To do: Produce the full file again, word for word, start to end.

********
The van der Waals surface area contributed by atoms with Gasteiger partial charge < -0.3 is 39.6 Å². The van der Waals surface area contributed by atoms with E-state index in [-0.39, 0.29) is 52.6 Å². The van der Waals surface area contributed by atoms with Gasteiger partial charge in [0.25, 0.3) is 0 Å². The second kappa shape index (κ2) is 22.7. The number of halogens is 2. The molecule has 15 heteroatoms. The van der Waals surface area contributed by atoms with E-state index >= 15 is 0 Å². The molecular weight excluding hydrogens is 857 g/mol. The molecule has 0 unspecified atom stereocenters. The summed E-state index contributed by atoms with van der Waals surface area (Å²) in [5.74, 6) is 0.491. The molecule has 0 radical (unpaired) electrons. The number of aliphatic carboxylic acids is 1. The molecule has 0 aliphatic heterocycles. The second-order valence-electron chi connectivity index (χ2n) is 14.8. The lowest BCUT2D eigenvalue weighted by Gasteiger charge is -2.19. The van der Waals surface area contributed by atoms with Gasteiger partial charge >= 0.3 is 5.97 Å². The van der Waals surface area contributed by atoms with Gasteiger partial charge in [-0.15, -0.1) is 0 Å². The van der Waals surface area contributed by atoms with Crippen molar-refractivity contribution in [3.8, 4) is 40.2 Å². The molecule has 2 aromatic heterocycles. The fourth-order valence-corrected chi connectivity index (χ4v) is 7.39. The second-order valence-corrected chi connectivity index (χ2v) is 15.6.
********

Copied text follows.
The van der Waals surface area contributed by atoms with Gasteiger partial charge < -0.3 is 39.6 Å². The van der Waals surface area contributed by atoms with E-state index in [-0.39, 0.29) is 52.6 Å². The van der Waals surface area contributed by atoms with Gasteiger partial charge in [0.25, 0.3) is 0 Å². The second kappa shape index (κ2) is 22.7. The number of halogens is 2. The molecule has 15 heteroatoms. The van der Waals surface area contributed by atoms with E-state index >= 15 is 0 Å². The molecular weight excluding hydrogens is 857 g/mol. The molecule has 0 unspecified atom stereocenters. The summed E-state index contributed by atoms with van der Waals surface area (Å²) in [5.74, 6) is 0.491. The molecule has 0 radical (unpaired) electrons. The number of aliphatic carboxylic acids is 1. The molecule has 0 aliphatic heterocycles. The second-order valence-electron chi connectivity index (χ2n) is 14.8. The lowest BCUT2D eigenvalue weighted by Gasteiger charge is -2.19. The van der Waals surface area contributed by atoms with Gasteiger partial charge >= 0.3 is 5.97 Å². The van der Waals surface area contributed by atoms with Gasteiger partial charge in [-0.15, -0.1) is 0 Å². The van der Waals surface area contributed by atoms with Crippen molar-refractivity contribution in [3.8, 4) is 40.2 Å². The molecule has 2 aromatic heterocycles. The fourth-order valence-corrected chi connectivity index (χ4v) is 7.39. The second-order valence-corrected chi connectivity index (χ2v) is 15.6.